In the early twentieth century, an amateur archaeologist named Alfred Watkins noticed an alignment in certain points of interest in the countryside of England. Upon further investigation utilizing maps, Watkins observed that straight lines connect numerous notable places such as castles, ancient monoliths, hills, and bodies of water. He named this phenomena “ley lines” and surmised that previous inhabitants of the British Isles going back to prehistory had purposefully laid out what they built linearly in order to facilitate long-distance travel.

However, because of the great magnitude of conspicuous sites in the British Isles, the straight lines Watkins observed are attributable to coincidence, not human ingenuity. Due to basic observations of probability, we know that if there are enough points on a graph, straight lines will be able to be drawn between the points.

Over time, new theories were drawn out from the already debunked ley line theory that associated the straight lines caused by coincidence with spiritual energy inherent to the Earth and extraterrestrial influence on early humans. Given the plethora of straight lines able to be drawn through points of interest in the British Isles, straight lines also connect mysterious sites such as the Great Pyramid of Giza, Machu Picchu, Angkor Wat, and even pseudoscientific areas like the Bermuda Triangle.

These theories of an interconnected Earth with mystical and spiritual properties are fascinating and often believed because of prior beliefs in the occult such as aliens, astrology, and dowsing. In essence, the theory of ley lines is believed because the believer wants it to be true in order to confirm their already established beliefs, even if those beliefs are discredited by reason.

The murder of Seth Rich

Similar to theories of ley lines, recent conspiracy theories surrounding the death of DNC staffer Seth Rich began with a simple theory that was easily debunked. Although theories were being created immediately after the incident, ten months after his murder the story escalated due to dubious evidence disseminated by not only FOX News, including political commentators such as Sean Hannity and Geraldo Rivera, and fringe internet groups, but also republican congressman Newt Gingrich, among others.

The theory alleges that Rich, while working for the DNC, was cooperating with Wikileaks through either internet entrepreneur and fraudster Kim Dotcom or anonymous hacker(s) Guccifer 2.0 in order to reveal the emails leaked by Wikileaks on July 22, 2016. Adherents to the theory believe that due to Rich’s unfoundedly alleged coaction with Wikileaks, Dotcom, or Guccifer 2.0, Rich was murdered by agents acting on behalf of the DNC or Clinton herself.

One of the basic problems with this theory is the evidence that Rich’s murder was a robbery in which the assailants fled the scene -- panicked after shooting Rich, without taking his possessions. This is the thinking of the police who investigated the crime, taking into account similar recent robberies in the area and the tear on the band of the victim’s watch.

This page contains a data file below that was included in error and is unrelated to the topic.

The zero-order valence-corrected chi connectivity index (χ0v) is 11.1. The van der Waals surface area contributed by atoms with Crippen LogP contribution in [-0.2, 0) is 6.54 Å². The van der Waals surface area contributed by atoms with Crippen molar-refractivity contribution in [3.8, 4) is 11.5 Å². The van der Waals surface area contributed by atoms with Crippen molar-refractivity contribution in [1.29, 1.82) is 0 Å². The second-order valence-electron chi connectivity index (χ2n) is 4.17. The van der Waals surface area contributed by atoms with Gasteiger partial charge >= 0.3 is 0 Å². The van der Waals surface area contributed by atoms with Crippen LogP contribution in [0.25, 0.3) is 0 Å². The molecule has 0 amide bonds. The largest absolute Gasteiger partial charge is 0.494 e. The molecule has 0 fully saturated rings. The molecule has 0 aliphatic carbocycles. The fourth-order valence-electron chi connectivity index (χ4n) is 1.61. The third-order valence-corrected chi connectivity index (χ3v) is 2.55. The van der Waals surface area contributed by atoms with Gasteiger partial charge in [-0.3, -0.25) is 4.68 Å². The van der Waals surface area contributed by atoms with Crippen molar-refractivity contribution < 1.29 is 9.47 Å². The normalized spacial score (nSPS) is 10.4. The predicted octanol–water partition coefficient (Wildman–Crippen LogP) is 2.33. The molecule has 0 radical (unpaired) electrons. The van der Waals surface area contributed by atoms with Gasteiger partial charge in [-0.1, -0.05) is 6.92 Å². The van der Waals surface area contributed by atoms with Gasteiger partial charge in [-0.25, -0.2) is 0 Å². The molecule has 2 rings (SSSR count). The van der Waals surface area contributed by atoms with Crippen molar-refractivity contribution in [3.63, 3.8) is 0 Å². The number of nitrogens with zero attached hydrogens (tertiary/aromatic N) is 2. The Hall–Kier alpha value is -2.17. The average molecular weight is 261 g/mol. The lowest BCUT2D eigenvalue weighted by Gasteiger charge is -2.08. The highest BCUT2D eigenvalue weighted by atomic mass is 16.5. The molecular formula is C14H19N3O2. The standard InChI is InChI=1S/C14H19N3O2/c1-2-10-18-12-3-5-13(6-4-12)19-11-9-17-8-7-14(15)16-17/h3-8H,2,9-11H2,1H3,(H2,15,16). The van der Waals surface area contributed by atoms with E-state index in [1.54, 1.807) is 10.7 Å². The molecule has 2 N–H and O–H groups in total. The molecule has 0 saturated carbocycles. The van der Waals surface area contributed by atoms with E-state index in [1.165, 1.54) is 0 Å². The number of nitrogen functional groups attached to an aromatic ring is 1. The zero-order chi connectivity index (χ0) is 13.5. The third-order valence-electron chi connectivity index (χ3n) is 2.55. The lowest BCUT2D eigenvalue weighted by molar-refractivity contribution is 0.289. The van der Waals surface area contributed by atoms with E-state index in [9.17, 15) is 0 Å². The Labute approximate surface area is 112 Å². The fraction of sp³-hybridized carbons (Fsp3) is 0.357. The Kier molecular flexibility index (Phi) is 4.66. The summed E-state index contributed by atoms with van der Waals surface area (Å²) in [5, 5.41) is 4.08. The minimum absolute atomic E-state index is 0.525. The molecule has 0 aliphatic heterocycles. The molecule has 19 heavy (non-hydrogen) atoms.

Rich was also bruised all over his body and face, and also survived the incident, but later passed away at a hospital. This would seem to discredit the theory that shadow government hitmen or assassins murdered Rich in retaliation for the leaked emails because a hitman would usually not flee a scene after non-lethally shooting the intended target, you know, because he’s supposed to be a highly-trained paid assassin. Political assassinations also usually do not include attempting to take the victim’s watch or beating the victim, considering hitmen are paid to kill people, not attempt to rob them, and carry loaded firearms, or other deadly weapons.

Another flaw in this baseless and deceptive theory is that the emails from the July 22 leak were not politically damaging enough to even warrant motive for Clinton or the DNC to resort to murder in an attempt to cover it up.

The emails exhibit how unfairly the DNC treated Bernie Sanders as a candidate as well as donor funding information. So, although Dotcom and others have labelled Rich someone who exposed political corruption heroically, the only political corruption contained in the emails was made legal through the supreme court decision of Citizen’s United v. FEC.

Believers of the theory

Although a large proponent of the believers of the Seth Rich murder conspiracy theory are conservatives, there are also a number of progressives that stand by this theory. The overarching belief that unites these two groups is the belief that Hillary Clinton is a ruthless politician who will stop at nothing, even murder, to gain power.

They are united by their preconceived and unproven notions that Clinton has engaged in similar activities in the past.

Much like believers in the occult, these groups desperately want what they believe to be true. Any new information that could possibly fit the narrative they already adhere to is fodder for their established beliefs, although those beliefs themselves are untrue.